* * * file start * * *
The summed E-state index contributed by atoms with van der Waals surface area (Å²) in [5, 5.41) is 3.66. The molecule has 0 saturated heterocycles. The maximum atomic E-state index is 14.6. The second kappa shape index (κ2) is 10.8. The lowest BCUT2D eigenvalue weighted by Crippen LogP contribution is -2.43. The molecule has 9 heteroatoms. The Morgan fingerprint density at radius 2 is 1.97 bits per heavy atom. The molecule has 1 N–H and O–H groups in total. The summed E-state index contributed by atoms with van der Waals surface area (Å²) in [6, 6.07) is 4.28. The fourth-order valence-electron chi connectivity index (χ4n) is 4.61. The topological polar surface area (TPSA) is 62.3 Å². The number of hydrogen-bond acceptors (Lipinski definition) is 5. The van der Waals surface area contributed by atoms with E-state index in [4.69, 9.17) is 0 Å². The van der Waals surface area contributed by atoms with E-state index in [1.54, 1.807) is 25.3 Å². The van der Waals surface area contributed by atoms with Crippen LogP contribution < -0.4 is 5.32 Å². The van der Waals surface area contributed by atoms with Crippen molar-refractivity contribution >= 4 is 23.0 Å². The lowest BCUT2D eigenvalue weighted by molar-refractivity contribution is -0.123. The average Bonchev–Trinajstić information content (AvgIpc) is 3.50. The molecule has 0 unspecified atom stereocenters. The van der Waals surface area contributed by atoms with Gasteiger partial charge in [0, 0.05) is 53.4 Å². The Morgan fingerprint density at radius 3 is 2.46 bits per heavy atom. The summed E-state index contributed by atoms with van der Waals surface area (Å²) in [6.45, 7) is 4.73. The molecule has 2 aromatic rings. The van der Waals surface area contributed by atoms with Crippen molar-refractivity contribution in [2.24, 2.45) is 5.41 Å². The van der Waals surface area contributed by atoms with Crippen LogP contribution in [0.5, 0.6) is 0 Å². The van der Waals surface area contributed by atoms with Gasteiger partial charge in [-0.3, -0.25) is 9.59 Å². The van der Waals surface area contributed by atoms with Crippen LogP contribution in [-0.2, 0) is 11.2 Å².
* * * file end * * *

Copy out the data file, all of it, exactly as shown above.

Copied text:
The summed E-state index contributed by atoms with van der Waals surface area (Å²) in [5, 5.41) is 3.66. The molecule has 0 saturated heterocycles. The maximum atomic E-state index is 14.6. The second kappa shape index (κ2) is 10.8. The lowest BCUT2D eigenvalue weighted by Crippen LogP contribution is -2.43. The molecule has 9 heteroatoms. The Morgan fingerprint density at radius 2 is 1.97 bits per heavy atom. The molecule has 1 N–H and O–H groups in total. The summed E-state index contributed by atoms with van der Waals surface area (Å²) in [6, 6.07) is 4.28. The fourth-order valence-electron chi connectivity index (χ4n) is 4.61. The topological polar surface area (TPSA) is 62.3 Å². The number of hydrogen-bond acceptors (Lipinski definition) is 5. The van der Waals surface area contributed by atoms with E-state index in [4.69, 9.17) is 0 Å². The van der Waals surface area contributed by atoms with E-state index in [1.54, 1.807) is 25.3 Å². The van der Waals surface area contributed by atoms with Crippen LogP contribution < -0.4 is 5.32 Å². The van der Waals surface area contributed by atoms with Crippen molar-refractivity contribution >= 4 is 23.0 Å². The lowest BCUT2D eigenvalue weighted by molar-refractivity contribution is -0.123. The average Bonchev–Trinajstić information content (AvgIpc) is 3.50. The molecule has 0 unspecified atom stereocenters. The van der Waals surface area contributed by atoms with Gasteiger partial charge in [0, 0.05) is 53.4 Å². The Morgan fingerprint density at radius 3 is 2.46 bits per heavy atom. The summed E-state index contributed by atoms with van der Waals surface area (Å²) in [6.45, 7) is 4.73. The molecule has 2 aromatic rings. The van der Waals surface area contributed by atoms with Crippen molar-refractivity contribution in [2.24, 2.45) is 5.41 Å². The van der Waals surface area contributed by atoms with Crippen LogP contribution in [0.5, 0.6) is 0 Å². The van der Waals surface area contributed by atoms with Gasteiger partial charge in [-0.3, -0.25) is 9.59 Å². The van der Waals surface area contributed by atoms with Crippen LogP contribution in [-0.2, 0) is 11.2 Å².